GRE classes at Alfa Beta
GRE classes at Alfa Beta are taught by expert teachers. Our Verbal Reasoning and AWA teacher Mr. Sanjay Smart has 20 years of experience teaching the GRE and has been an integral part of hundreds of GRE success stories.
Vocabulary is still very important in the GRE and we ensure that you go away with a vocabulary enriched by 500 most valuable GRE words with our mnemonics in the classroom.
The most important features of the GRE classes at Alfa Beta are as follows:
GRE TEST FORMAT
|Analytic Writing||2 essays, 30 minutes each|
|The writing section of the GRE is meant to measure your analytical reasoning, organization, and analysis skills. The two essays include an issue essay and an argument essay. There are no right or wrong answers to the essay questions, and the essays will be read and scored by 2 (and possibly 3) readers. For more information about the essay section, and for writing tips, go to the essay tutorial section|
|Verbal Reasoning||Two sections each with 20 questions, 30 minutes for each section|
|Each section includes a mix of reading comprehension question, text completion, and sentence equivalence questions. Reading comprehension questions are either single answer, multiple answers, or select in the passage, while text completion questions will have either one, two, or three blanks. For more information on each of these question types, please see that tutorial section.|
|Quantitative Reasoning||Two sections each with 20 questions, 35 minutes for each section|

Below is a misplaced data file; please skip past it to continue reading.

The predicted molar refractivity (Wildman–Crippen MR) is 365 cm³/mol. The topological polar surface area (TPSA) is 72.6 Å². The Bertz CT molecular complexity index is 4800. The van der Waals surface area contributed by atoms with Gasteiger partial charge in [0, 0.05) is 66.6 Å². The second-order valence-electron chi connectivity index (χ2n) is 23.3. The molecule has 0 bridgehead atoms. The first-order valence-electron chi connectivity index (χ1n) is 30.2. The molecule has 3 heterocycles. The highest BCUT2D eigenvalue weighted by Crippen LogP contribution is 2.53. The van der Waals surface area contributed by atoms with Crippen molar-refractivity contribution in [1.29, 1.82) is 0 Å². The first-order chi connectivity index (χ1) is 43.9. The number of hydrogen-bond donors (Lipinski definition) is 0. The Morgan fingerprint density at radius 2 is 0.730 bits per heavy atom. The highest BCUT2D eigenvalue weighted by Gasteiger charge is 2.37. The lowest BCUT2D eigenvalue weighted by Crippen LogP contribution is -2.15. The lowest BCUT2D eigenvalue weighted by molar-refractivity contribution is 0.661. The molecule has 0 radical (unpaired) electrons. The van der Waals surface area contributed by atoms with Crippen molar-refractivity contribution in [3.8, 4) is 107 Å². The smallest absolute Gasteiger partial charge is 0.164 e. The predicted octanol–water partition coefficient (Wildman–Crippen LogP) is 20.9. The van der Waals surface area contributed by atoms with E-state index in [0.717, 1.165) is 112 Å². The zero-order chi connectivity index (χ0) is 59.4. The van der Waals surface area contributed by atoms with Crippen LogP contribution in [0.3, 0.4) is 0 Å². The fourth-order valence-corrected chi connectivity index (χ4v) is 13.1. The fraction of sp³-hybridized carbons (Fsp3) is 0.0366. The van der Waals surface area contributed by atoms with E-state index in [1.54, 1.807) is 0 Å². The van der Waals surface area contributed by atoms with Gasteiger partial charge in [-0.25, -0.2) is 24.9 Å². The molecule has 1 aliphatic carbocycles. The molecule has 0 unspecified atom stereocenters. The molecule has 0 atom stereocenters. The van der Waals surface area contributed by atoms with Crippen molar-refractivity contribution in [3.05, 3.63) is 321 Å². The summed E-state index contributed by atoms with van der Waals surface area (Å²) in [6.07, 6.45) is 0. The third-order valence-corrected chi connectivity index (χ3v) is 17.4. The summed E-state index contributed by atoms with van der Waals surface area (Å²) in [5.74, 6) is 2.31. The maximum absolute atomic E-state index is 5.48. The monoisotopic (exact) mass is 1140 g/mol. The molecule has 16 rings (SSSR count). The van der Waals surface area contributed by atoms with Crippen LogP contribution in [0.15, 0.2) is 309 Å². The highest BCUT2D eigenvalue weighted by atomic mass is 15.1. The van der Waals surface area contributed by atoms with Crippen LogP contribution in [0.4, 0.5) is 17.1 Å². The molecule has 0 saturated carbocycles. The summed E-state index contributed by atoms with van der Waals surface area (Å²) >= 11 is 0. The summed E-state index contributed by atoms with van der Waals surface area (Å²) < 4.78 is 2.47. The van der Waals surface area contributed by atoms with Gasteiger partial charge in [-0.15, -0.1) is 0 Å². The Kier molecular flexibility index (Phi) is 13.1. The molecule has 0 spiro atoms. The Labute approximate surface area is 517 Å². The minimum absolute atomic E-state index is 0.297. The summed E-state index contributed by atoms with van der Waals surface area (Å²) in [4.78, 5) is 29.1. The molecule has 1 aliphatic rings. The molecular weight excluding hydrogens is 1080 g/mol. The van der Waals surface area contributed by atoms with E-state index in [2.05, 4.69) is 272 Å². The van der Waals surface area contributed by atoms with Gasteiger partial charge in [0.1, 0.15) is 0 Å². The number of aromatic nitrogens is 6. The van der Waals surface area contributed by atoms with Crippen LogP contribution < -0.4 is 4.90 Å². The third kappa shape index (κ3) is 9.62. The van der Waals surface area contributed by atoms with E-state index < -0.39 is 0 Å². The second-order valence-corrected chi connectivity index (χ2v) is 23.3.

|Each quantitative reasoning section (also commonly called the "Math GRE sections") contains a mix of multiple choice, quantitative analysis, and user input questions. For more information about the quantitative reasoning questions, proceed to the appropriate tutorial.|
An experimental section that will either be a math or a verbal section may also be included on the exam. You will know if you were given a math or verbal experimental section because you will have two of those sections during the test, but you won’t know which of two identical sections will be experimental. The experimental section does not count toward your score and is used by ETS to try out new questions for possible use in future exams
|In the above example, the unscored section is the last section, but the order of the sections can be any of several combinations. For example, your exam may be math-verbal-math-verbal-unscored, or verbal-math-unscored-math-verbal, etc.|
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